This definitely is the best outing of Johannes Cabal book till date. The Fear Institute is a highly imaginative, dark and humorous book supplemented by the fact that our sarcastic anti hero is at his most charming behavior in this adventure. The plot sees Johannes' being hired as a tour guide to lead an expedition into the Dreamlands in order to search for the Phobic Animus - the source of all fear. I can't stress on how much the creativity of the writer would blow your mind away at times, somet...more
Fantasy Review Barn

What a strange series the Johannes Cabal saga has become. The first book was a Faustian tale with an evil carnival. It introduced us to the title character, a wholly unlikeable man who in the end outsmarted the Devil himself. It was full of dry, slightly morbid humor, a fast moving plot, and I enjoyed it very much. The second book kept the unlikable title character but put him in a steampunk noir adventure, this time acting as a Sherlock in the story. It was a complete change...more
Bob Phule
It is a tad maddening that I had to order this book from England read it.

I enjoyed the other two books. The first two books followed each other or could be read on there own, since they have no real bearing on each other. Same for Fear.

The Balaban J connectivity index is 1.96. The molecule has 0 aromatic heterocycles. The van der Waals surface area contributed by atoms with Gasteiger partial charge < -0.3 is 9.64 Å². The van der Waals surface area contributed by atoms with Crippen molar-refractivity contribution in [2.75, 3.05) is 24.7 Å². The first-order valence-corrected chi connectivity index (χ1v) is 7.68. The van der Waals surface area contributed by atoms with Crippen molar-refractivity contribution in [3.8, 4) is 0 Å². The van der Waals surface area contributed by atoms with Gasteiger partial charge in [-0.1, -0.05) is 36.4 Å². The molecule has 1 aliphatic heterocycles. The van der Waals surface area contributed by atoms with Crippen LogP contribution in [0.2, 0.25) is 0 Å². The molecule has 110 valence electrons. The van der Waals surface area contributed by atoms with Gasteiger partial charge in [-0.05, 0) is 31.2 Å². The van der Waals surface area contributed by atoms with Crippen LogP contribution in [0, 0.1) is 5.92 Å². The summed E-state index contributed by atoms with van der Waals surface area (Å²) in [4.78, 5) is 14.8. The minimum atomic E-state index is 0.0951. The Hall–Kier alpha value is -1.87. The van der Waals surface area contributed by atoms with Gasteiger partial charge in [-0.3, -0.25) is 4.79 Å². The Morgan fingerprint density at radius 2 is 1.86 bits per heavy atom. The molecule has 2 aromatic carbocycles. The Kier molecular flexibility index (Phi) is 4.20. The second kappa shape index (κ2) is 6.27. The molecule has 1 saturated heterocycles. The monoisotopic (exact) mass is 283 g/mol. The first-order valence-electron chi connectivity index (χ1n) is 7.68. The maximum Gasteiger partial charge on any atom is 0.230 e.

Each book is unique unto itself and differs in plot and direction. Necromancer has Johannes working to recover his soul from the Devil. Detective has him trying to discover who is trying to kill him. Fear has Johannes playing tour guide for Fear.

Each one is set i...more
Once I'd finished this book, I started looking for more. Google quickly led me to Tumblr, where they talk about this book series in relation to things like "feels" accompanied by a stream of .gifs.

That seems fairly accurate.

While I preferred The Necromancer (Book #1), this still gave me Johannes more-or-less as he was. He's such a flawed character that even his good points (dedication to his task, pragmatism) are flaws too. His pain and misery is a joy to read.

If there are any negative points, i...more
The necromancer Johannes Cabal is approached by three gentlemen from The Fear Institute for help in retrieving something called the Phobic Animus (the source of all fears) from the Dreamlands. Cabal accepts but only because he can then get his hands on the Silver Key which gains one entry to the Dreamlands. He doesn't really care about the Fear Institute and their goals. As ever, Cabal is looking out for number one and to hell with the consequences. This outing has more of a fantasy feel to it a...more
The best of the already pretty fantastic series, this time tipping hats to Lovecraft and classic adventure novels. There's so much packed into this book that it's hard to discuss it with any brevity. It's a worthy addition to the series and makes me long for more more more! Also, fun fact: not currently published in the US because, I guess, US publishers are (EXPLETIVE DELETED). So - and I say this literally - you should write some emails if you want to read this book. You can do what I and othe...more
Suspense Magazine
If you’ve read the two previous Johannes Cabal books, you know that Howard is Lemony Snickett for grown ups.